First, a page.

A lot of us who grew up with digital cameras are now enjoying the pleasure film photography. Nearly all digital camera have auto ISO, auto exposure, auto everything and analog photography for the most part does not have luxuries like that. Once you’ve chosen your film stock, your ISO is fixed for the next 36 photos. And with the older cameras, estimating the appropriate exposure and shutter speed is a decision left to you. Tools exist to help, such as a light meter but it’s incredibly useful to be able to judge, at the very least, the difference in exposure values in different parts of a scene and the overall exposure value of a scene (e.g. the sunny sixteenth rule and Ken Rockwells here

Though I’ve been trying to estimate these values, I’m thankful my Leica M7 has auto exposure. Pointing at the shadows and locking exposure gives me some control over the look. Metering for film is vital for a lovely tonality. Johnny Patience’s blog entry on metering film, and this review of Portra exposed / underexposed is a go to reference for the internet generation. In short, use a light meter, learn to guess the exposure value, and expose for the shadows. Also some films benefit from being a stop overexposed (too much overexposure reduces film contrast).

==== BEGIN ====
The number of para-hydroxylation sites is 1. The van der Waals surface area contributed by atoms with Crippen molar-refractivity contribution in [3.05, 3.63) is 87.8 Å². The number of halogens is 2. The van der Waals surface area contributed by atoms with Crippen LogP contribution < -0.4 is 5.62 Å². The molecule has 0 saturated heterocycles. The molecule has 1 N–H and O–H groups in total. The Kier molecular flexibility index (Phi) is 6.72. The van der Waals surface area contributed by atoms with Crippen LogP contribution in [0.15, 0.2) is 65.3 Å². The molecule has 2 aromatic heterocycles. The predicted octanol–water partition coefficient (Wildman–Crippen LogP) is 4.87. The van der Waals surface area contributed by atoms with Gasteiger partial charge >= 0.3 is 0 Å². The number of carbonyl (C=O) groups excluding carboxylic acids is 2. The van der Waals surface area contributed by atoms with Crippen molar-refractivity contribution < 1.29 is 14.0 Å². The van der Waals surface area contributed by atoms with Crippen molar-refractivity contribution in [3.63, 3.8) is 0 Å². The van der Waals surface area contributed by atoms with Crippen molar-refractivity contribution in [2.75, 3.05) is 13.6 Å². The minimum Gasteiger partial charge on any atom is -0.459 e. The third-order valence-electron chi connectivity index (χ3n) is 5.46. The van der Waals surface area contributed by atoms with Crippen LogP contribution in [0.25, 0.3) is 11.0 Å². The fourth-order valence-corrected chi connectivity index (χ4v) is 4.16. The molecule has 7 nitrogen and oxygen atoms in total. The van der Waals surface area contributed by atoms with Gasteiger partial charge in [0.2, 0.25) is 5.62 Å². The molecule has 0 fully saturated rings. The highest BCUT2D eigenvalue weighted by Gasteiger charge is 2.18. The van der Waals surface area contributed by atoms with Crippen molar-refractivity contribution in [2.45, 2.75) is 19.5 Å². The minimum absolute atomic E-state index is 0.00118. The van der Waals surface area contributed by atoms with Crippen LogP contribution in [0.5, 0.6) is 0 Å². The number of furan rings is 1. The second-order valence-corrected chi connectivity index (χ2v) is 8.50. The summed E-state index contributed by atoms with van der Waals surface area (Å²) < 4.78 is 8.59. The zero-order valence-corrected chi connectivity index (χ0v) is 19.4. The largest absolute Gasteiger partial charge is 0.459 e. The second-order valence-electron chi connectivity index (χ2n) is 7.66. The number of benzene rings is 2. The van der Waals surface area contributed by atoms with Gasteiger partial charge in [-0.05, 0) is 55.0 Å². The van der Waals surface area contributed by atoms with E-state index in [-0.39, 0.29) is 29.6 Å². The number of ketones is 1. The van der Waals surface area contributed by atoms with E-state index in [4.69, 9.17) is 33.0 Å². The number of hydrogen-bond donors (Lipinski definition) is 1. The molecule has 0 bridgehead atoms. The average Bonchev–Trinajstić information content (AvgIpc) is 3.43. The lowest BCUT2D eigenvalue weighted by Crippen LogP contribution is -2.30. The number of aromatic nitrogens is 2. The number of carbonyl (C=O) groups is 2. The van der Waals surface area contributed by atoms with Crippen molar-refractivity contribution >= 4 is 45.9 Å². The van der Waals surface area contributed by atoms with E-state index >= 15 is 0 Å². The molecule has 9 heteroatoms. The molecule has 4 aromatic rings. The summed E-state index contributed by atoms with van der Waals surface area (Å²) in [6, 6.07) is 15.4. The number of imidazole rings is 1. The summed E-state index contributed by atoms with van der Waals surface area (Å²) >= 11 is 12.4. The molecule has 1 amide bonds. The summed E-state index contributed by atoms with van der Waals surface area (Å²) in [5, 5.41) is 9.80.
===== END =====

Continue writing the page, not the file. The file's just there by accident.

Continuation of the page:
When I used my Fuji XT1, before the update to shutter speeds like 1/32000, i couldn’t shoot wide open (e.g. 1.4) without totally blowing highlights. Film, I’m happy to say is something else. The photos below are Portra 400 rated at 200 and shot between f/1.5 - f/2. I nearly always exposed for the shadows. Note, not all film stocks are so forgiving. I believe TriX and NeoPan are better when ‘correctly’ exposed, say 3 stops here or there. And Ektar is best when shot without much latitude. Not that you can’t recover but the beautiful bold colors of Ektar are best when the exposure range is balanced.

Surprisingly PSI, the Pakon Scanning Software, saw blown highlights. I was definitely disappointed. But a scan through TLX revealed exemplary tonality and light reproduction. Surprise! Moreover, I’ve decided that ColorPerfect is not worth the effort - I barely seem to understand the interface and TLX/PSI give me wonderful scans anyway.